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Tension pneumothorax is normally associated with trauma,1–3 and ventilated patients.2,4,5 It is a rare diagnosis that should not be missed and may be overlooked in other settings. It may not present with all the “classic” signs leading to a potential delay in treatment.1
While serving on a nuclear submarine a 23 year old sailor presented acutely unwell after exercise. He was an extremely fit sportsman of average height and build who was a smoker with no significant medical history.
He was dyspnoeic, and complaining of sudden left sided pleuritic chest pain. On examination he was sweaty and tachycardic with deteriorating consciousness, becoming rapidly weaker and confused. There was reduced expansion and absent breath sounds on the left side, his trachea was deviated to the right, neck veins were prominent, and apex beat was not palpable. Of note, there was no hyper-resonance on the affected side.
He was placed on high flow oxygen and positioned to maintain his airway. Because of large pectoral muscle mass, attempts at needle thoracocentesis via the second intercostal space proved difficult, and only provided transient benefit. On piercing the parietal pleura with blunt dissection through the fifth intercostal space, there was a reassuring release of air and the patient promptly improved. A 24 French gauge intercostal drain was then inserted.
No imaging facilities are available on board, therefore progress was assessed by clinical examination only. The drain remained in situ with a persistent air leak without re-expansion of the lung until day 4, when the patient coughed violently resulting in re-inflation of his lung. After a further 24 hours with no recurrence, the drain was removed and the patient remained on light duties for the remaining duration of the patrol (four weeks), with an uneventful recovery.
Subsequently the patient was referred for video assisted thorascopic surgery, where no significant pleural or pulmonary defect was found, and he had a pleural abrasion on the affected side. He recovered quickly back to full fitness, and was counselled to give up smoking. He has been passed fit for further service on submarines.
A pneumothorax is the collection of air in the potential space between the parietal and visceral pleura. A tension pneumothorax is the presence of intrapleural air under positive pressure throughout the entire respiratory cycle. Without prompt diagnosis and treatment this condition is usually fatal. Severe cardiorespiratory embarrassment occurs with a prompt fall in Pao2 and decline in stroke volume and cardiac output because of impaired venous return from raised intrathoracic pressure.5 In this case the patient already had a considerable oxygen debt from his vigorous exercise immediately before the event, which no doubt contributed to his rapid compromise.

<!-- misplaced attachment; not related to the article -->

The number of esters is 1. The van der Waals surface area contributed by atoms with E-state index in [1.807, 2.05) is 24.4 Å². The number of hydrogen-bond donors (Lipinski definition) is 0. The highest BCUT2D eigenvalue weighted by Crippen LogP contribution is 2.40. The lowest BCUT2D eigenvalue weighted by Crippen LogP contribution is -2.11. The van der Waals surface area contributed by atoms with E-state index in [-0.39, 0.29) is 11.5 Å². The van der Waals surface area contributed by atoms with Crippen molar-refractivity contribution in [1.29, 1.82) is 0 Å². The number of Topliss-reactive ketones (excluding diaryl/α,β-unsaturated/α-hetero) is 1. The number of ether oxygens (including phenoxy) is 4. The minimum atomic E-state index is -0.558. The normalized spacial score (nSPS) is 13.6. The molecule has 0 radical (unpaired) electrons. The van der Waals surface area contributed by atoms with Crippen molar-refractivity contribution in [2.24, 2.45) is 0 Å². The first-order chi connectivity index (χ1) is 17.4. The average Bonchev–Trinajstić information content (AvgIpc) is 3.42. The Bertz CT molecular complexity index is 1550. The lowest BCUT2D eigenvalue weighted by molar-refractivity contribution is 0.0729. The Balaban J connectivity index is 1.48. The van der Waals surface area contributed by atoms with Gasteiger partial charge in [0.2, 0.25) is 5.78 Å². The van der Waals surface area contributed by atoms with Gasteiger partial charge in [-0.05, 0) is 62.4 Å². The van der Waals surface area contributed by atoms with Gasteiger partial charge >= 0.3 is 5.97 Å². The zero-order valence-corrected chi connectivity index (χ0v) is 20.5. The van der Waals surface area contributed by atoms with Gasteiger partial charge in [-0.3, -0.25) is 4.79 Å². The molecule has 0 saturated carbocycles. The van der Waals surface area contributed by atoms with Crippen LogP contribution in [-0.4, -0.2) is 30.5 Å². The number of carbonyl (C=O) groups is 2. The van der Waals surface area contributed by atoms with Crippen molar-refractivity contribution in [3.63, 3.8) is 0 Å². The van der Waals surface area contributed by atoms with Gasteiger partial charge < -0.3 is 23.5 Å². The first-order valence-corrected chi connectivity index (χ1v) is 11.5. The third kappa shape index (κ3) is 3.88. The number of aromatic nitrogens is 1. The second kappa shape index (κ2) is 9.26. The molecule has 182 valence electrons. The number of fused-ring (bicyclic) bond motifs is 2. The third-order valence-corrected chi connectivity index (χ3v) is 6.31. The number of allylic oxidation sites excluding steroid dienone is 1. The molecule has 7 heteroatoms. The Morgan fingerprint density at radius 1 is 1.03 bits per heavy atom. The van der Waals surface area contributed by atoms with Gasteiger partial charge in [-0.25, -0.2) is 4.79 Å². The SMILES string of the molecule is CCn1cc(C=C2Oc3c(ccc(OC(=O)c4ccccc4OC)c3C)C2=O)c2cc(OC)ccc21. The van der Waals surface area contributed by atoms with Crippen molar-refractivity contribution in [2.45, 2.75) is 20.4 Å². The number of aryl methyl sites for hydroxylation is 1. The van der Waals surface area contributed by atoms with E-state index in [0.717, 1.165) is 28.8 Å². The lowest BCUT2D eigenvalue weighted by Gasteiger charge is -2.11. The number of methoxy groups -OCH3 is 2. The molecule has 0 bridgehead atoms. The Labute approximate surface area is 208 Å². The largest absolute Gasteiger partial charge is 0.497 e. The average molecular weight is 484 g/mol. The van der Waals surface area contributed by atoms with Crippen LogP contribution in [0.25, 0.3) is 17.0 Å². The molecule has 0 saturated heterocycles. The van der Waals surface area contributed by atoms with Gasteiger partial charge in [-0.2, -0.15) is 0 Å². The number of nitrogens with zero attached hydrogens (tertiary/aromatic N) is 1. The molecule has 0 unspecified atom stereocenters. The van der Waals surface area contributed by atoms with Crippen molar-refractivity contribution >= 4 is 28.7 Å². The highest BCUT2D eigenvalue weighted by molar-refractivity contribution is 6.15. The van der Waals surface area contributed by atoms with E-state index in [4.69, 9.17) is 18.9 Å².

The incidence of spontaneous tension pneumothorax is rare: a search of Medline shows only five previous case reports,1,2 but between 1% to 3% of unrecognised pneumothoraces may tension without treatment.1,2 Primary pneumothorax describes those with no underlying clinical lung disease and is more common in young men (aged 15–34) and in smokers.2,6,7 Incidence is estimated at 18–28/100 000 per year for men and 1.2–6/100 000 per year for women.8,9 Recurrence rates in the absence of underlying lung disease or further treatment have been estimated at between 19% to 54%10–12 and are increased by continuation of smoking, and height.11,12
A tension pneumothorax is an absolute indication for an intercostal chest drain.3,7 Furthermore, the British Thoracic Society now recommend using a cannula with a minimum of 4.5 cm in length to overcome the problems of pectoral muscle mass.7
In around 80%–90% of cases with primary spontaneous pneumothorax a cause can be found with either computed tomography or thoracoscopy, these are often subclinical blebs, bullae, or cysts.13,14 This submariner had a chest radiograph that was normal three years before this event as part of routine screening for pressurised submarine escape training. Indications for video assisted thorascopic surgery include occupational risk7; during the procedure a patient can undergo resection of pleural blebs and bullae as well as pleurectomy or pleural abrasion.
In this case changes in ambient pressure cannot be implicated as a submarine is at atmospheric pressure (or thereabouts) at all times and no significant rapid changes in pressure were recorded. Neither variations in ambient atmospheric pressure nor exercise are associated with increased incidence of spontaneous pneumothorax.7,9,15
Tension pneumothorax is a clinical diagnosis and this case highlights the absolute importance of rapid recognition and treatment of such a serious condition. Previous case reports have suggested that some clinicians are not aware that tension pneumothorax can occur in the absence of trauma or artificial ventilation.1 In any suspected pneumothorax evidence of mediastinal shift should be carefully looked for using tracheal position and apex beat, although these can be inconsistent findings.1
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